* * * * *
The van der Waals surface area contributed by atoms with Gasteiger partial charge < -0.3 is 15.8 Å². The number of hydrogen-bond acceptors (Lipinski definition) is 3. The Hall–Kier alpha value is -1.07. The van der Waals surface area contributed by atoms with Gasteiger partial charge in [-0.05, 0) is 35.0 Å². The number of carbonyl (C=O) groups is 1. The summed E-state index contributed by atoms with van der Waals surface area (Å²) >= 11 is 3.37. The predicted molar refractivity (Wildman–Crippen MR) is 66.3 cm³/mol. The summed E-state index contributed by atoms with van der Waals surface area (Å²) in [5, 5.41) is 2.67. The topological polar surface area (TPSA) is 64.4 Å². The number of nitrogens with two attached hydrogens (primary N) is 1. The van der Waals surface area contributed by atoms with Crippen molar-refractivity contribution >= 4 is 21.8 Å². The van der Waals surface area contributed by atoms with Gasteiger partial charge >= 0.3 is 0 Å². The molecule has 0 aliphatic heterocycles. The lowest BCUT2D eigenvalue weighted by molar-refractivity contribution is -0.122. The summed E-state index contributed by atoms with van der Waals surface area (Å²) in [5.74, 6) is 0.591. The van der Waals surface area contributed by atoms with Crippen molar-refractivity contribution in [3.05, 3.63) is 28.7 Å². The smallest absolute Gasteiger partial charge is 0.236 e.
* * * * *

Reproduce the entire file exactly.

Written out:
The van der Waals surface area contributed by atoms with Gasteiger partial charge < -0.3 is 15.8 Å². The number of hydrogen-bond acceptors (Lipinski definition) is 3. The Hall–Kier alpha value is -1.07. The van der Waals surface area contributed by atoms with Gasteiger partial charge in [-0.05, 0) is 35.0 Å². The number of carbonyl (C=O) groups is 1. The summed E-state index contributed by atoms with van der Waals surface area (Å²) >= 11 is 3.37. The predicted molar refractivity (Wildman–Crippen MR) is 66.3 cm³/mol. The summed E-state index contributed by atoms with van der Waals surface area (Å²) in [5, 5.41) is 2.67. The topological polar surface area (TPSA) is 64.4 Å². The number of nitrogens with two attached hydrogens (primary N) is 1. The van der Waals surface area contributed by atoms with Crippen molar-refractivity contribution >= 4 is 21.8 Å². The van der Waals surface area contributed by atoms with Gasteiger partial charge >= 0.3 is 0 Å². The molecule has 0 aliphatic heterocycles. The lowest BCUT2D eigenvalue weighted by molar-refractivity contribution is -0.122. The summed E-state index contributed by atoms with van der Waals surface area (Å²) in [5.74, 6) is 0.591. The van der Waals surface area contributed by atoms with Crippen molar-refractivity contribution in [3.05, 3.63) is 28.7 Å². The smallest absolute Gasteiger partial charge is 0.236 e.